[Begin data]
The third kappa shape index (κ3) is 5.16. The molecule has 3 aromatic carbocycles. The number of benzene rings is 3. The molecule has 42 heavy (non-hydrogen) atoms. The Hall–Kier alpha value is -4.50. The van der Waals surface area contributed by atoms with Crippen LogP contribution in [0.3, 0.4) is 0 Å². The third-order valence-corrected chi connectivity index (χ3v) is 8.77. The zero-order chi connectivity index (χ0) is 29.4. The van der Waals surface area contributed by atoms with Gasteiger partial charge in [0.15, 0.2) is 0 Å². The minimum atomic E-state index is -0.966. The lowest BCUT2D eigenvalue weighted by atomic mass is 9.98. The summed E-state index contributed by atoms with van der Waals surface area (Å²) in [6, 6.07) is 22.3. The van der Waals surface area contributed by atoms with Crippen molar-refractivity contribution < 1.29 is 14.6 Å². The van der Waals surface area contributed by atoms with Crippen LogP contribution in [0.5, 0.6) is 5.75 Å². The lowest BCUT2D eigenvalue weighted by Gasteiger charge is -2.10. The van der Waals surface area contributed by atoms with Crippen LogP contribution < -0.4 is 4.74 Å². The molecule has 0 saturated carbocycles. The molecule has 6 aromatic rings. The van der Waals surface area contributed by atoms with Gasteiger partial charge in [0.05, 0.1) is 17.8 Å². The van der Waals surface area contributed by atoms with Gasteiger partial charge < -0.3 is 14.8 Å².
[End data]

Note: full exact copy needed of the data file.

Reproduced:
The third kappa shape index (κ3) is 5.16. The molecule has 3 aromatic carbocycles. The number of benzene rings is 3. The molecule has 42 heavy (non-hydrogen) atoms. The Hall–Kier alpha value is -4.50. The van der Waals surface area contributed by atoms with Crippen LogP contribution in [0.3, 0.4) is 0 Å². The third-order valence-corrected chi connectivity index (χ3v) is 8.77. The zero-order chi connectivity index (χ0) is 29.4. The van der Waals surface area contributed by atoms with Gasteiger partial charge in [0.15, 0.2) is 0 Å². The minimum atomic E-state index is -0.966. The lowest BCUT2D eigenvalue weighted by atomic mass is 9.98. The summed E-state index contributed by atoms with van der Waals surface area (Å²) in [6, 6.07) is 22.3. The van der Waals surface area contributed by atoms with Crippen molar-refractivity contribution < 1.29 is 14.6 Å². The van der Waals surface area contributed by atoms with Crippen LogP contribution in [0.5, 0.6) is 5.75 Å². The lowest BCUT2D eigenvalue weighted by Gasteiger charge is -2.10. The van der Waals surface area contributed by atoms with Crippen LogP contribution < -0.4 is 4.74 Å². The molecule has 0 saturated carbocycles. The molecule has 6 aromatic rings. The van der Waals surface area contributed by atoms with Gasteiger partial charge in [0.05, 0.1) is 17.8 Å². The van der Waals surface area contributed by atoms with Gasteiger partial charge < -0.3 is 14.8 Å².